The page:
South Ossetians, backed up by Russian “peacekeepers” were the ones to have tried for long to “arrange” this conflict. Don’t be so naive, they knew it will be war, and they were preparing for it. Kokoity gave interviews in the first days of August titled “Ossetians ready to attack georgian towns”. Civilians, including children, have been evacuated from Ossetia, and that was in the August newspapers too. The figure of 2,000 murdered civilians that was on Russian TV never proved to be true -they are now talking about only 133 deaths. The western media is right when picturing Russia as an agressor.

Posted by Angela | Report as abusive
 

You are 21st century barbarians, thugs, thieves, fascist hordes bent on killing, sacking Serbian, Iraq, Afgan cities, burning treasured forests, humiliating and crushing a proud people.

Posted by Vladimir | Report as abusive
 

There is no more popular governement in any part of the world, they are commanding but citizens, (people, . . . ) are fighting from both (all) sides in all kind of wars.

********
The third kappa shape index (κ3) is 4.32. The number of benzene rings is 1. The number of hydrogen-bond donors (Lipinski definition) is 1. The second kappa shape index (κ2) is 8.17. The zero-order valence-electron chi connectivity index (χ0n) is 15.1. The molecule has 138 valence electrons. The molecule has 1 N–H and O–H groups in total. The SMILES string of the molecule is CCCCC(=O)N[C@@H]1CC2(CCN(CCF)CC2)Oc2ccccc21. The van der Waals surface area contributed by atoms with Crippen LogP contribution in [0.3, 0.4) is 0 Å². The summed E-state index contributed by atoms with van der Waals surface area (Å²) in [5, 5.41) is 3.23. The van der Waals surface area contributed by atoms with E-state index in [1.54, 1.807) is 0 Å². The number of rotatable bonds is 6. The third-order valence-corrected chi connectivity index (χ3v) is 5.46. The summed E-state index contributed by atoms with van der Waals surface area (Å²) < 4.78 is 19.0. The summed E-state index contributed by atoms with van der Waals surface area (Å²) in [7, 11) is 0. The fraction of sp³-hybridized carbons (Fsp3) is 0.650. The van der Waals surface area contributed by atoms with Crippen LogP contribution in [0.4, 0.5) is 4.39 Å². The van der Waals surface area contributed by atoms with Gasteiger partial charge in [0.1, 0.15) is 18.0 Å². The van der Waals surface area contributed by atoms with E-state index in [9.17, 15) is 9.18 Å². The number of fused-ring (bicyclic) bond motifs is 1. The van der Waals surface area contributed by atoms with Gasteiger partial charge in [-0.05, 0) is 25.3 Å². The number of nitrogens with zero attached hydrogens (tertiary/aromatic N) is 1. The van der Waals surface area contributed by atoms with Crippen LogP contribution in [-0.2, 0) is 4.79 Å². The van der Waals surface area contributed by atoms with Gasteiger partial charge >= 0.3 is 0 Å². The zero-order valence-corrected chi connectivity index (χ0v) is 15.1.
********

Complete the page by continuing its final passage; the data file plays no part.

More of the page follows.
War is avoidable and heads of states are responsible to avoid it.

Posted by Archie | Report as abusive
 

The curse of KosovO hovers above the West…and is approaching at warp speed.

Posted by CAUCASIAN | Report as abusive
 

One question – What do americans do in Iraq-where more than 250000 civilians died after their invasion? Why did NATO bombed Serbia killing hundreds of civilians ? Is it abour democracy? No, it is about oil and american imperialistic hegemony! Georgians psycotic Sakaschvili was always behaving like an an american poodle and for his adventurism-people are paying with their lives. It was Georgian army which attacked Ossetia & Ossetia and Abhasia were Never part of Georgia after its independance. This is the begining of the end of American empire. Russia did a good thing to support Osetia.